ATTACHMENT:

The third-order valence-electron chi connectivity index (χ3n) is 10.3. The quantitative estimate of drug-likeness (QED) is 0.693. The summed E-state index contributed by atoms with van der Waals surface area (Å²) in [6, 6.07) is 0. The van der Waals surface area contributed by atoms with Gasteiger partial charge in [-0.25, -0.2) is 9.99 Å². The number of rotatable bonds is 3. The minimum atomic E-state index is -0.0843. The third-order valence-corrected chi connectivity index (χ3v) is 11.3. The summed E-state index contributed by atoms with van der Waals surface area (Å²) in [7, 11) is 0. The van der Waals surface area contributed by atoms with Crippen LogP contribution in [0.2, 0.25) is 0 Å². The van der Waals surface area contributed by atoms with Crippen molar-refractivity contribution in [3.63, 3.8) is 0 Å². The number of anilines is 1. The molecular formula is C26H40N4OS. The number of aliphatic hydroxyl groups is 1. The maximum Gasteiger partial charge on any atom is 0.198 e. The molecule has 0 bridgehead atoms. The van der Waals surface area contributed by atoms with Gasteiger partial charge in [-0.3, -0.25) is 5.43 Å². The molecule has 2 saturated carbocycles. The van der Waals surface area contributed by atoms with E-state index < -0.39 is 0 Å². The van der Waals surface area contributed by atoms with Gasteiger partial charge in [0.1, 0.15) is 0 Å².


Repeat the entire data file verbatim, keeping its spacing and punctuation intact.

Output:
The third-order valence-electron chi connectivity index (χ3n) is 10.3. The quantitative estimate of drug-likeness (QED) is 0.693. The summed E-state index contributed by atoms with van der Waals surface area (Å²) in [6, 6.07) is 0. The van der Waals surface area contributed by atoms with Gasteiger partial charge in [-0.25, -0.2) is 9.99 Å². The number of rotatable bonds is 3. The minimum atomic E-state index is -0.0843. The third-order valence-corrected chi connectivity index (χ3v) is 11.3. The summed E-state index contributed by atoms with van der Waals surface area (Å²) in [7, 11) is 0. The van der Waals surface area contributed by atoms with Crippen LogP contribution in [0.2, 0.25) is 0 Å². The van der Waals surface area contributed by atoms with Crippen molar-refractivity contribution in [3.63, 3.8) is 0 Å². The number of anilines is 1. The molecular formula is C26H40N4OS. The number of aliphatic hydroxyl groups is 1. The maximum Gasteiger partial charge on any atom is 0.198 e. The molecule has 0 bridgehead atoms. The van der Waals surface area contributed by atoms with Gasteiger partial charge in [-0.3, -0.25) is 5.43 Å². The molecule has 2 saturated carbocycles. The van der Waals surface area contributed by atoms with E-state index < -0.39 is 0 Å². The van der Waals surface area contributed by atoms with Gasteiger partial charge in [0.1, 0.15) is 0 Å².